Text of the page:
Four Leading Beauty Entrepreneurs On Raising Money, Expanding Into Mass And Leaving Full-Time Jobs For Their Brands
In the increasingly crowded world of indie beauty brands, making headway is harder than ever, especially with major indicators tracking a slowdown in beauty sales. Compounding that, there’s chatter about a looming recession.
Those factors don’t scare four beauty brand founders that headlined a recent Female Founders Meet Up at Naked Retail. Hero Cosmetics co-founder Ju Rhyu led an intimate discussion during the event at Naked Retail’s New York City outpost with Fur co-founder Laura Schubert, Scentbird co-founder Rachel ten Brink and Amy Ling Lin, founder and CEO of Sundays, that delved into realities of female entrepreneurship. The quartet pledged to plow full speed ahead with expansion plans with or without outside financing.
The importance of staying attuned to customers will be amplified in a tougher business climate, the foursome emphasized. “Always stay very close to your customer,” advises ten Brink, who left Scentbird early this year to work on undisclosed projects. “It is hard with a startup not to fall in love with the baby. It’s your baby. You love it, but always remember to really listen to the customer because sometimes they love it and sometimes they don’t, and you have to let it go. You have to be honest about when things are working and then they are not.”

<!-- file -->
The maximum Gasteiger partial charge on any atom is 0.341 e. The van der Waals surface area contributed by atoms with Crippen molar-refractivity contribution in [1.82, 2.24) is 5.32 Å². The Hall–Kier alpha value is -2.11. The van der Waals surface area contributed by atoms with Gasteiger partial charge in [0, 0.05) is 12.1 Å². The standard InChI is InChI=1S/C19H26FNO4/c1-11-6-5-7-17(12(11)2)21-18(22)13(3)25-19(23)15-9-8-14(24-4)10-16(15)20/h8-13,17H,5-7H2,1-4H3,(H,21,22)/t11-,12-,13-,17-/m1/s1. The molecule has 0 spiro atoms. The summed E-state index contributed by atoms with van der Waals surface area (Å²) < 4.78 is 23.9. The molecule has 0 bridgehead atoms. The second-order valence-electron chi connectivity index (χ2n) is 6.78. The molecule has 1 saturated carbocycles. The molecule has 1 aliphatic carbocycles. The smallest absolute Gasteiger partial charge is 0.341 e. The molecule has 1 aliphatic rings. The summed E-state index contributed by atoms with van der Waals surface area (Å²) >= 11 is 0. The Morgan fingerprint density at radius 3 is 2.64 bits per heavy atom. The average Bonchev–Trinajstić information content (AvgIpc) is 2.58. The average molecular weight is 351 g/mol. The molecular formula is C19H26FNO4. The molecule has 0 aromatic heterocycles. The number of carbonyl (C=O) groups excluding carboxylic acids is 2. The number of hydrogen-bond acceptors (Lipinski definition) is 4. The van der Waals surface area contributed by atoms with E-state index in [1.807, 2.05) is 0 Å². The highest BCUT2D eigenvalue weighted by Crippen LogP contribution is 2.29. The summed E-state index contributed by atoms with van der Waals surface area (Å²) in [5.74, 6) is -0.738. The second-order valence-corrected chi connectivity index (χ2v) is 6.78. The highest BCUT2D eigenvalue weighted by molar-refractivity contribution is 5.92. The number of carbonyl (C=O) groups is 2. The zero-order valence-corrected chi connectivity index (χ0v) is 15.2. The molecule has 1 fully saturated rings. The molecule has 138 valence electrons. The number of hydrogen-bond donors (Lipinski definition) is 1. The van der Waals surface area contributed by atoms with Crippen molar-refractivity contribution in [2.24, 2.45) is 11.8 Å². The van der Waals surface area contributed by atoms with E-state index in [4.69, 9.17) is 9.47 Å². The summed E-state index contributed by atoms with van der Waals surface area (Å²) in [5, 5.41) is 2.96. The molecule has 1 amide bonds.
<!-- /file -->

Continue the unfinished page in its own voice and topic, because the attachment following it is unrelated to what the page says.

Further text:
Lin chimes in, “Entrepreneurs are dreamers, but you have to be adaptable. You have to put your mistakes on the table, but keep being optimistic because that’s how a company can grow.” Lin proved she’s willing to take risks by securing space for Sundays in Manhattan’s Hudson Yards, a move she shares is paying off with traffic hitting expectations. She’s introducing fall nail art at the studio this week.
If there’s an impending economic dip, it isn’t stopping brands from forging ahead with product releases. Fur, which launched in 2016 with oil designed for pubic hair and skin, is unleashing a new product called Fur Bath Drops. Touted as the first vegan bath beads, the product dovetails with the resurgence of baths fueled by bathfluencers documenting every plunge, according to Schubert.
She plans to build out Fur’s portfolio, presently at six products, with launches complementing Fur Oil, perhaps as many as 12. Fur has nabbed distribution in Ulta Beauty, Nordstrom, Neiman Marcus and salons. Although Schubert says nothing is out of the question, a mass option isn’t in the pipeline currently because she feels Fur’s price points are not a fit, but she’s constantly paying attention to the places customers think the brand should go.
“Entrepreneurs are dreamers, but you have to be adaptable.”
The retail channels are blurring, and the allure of the tonnage big boxes move is compelling. Hero Cosmetics created the $7 Mighty Patch Duo that serves as a gateway to the brand for distribution at Target. The mass-market retailer joins Neiman Marcus, Urban Outfitters, Free People, Naked Retail and Goop in the brand’s retail network. Additionally, the Mighty Patch Duo is sold in Walgreens as part of the Birchbox format, an accelerating vehicle for the drugstore chain.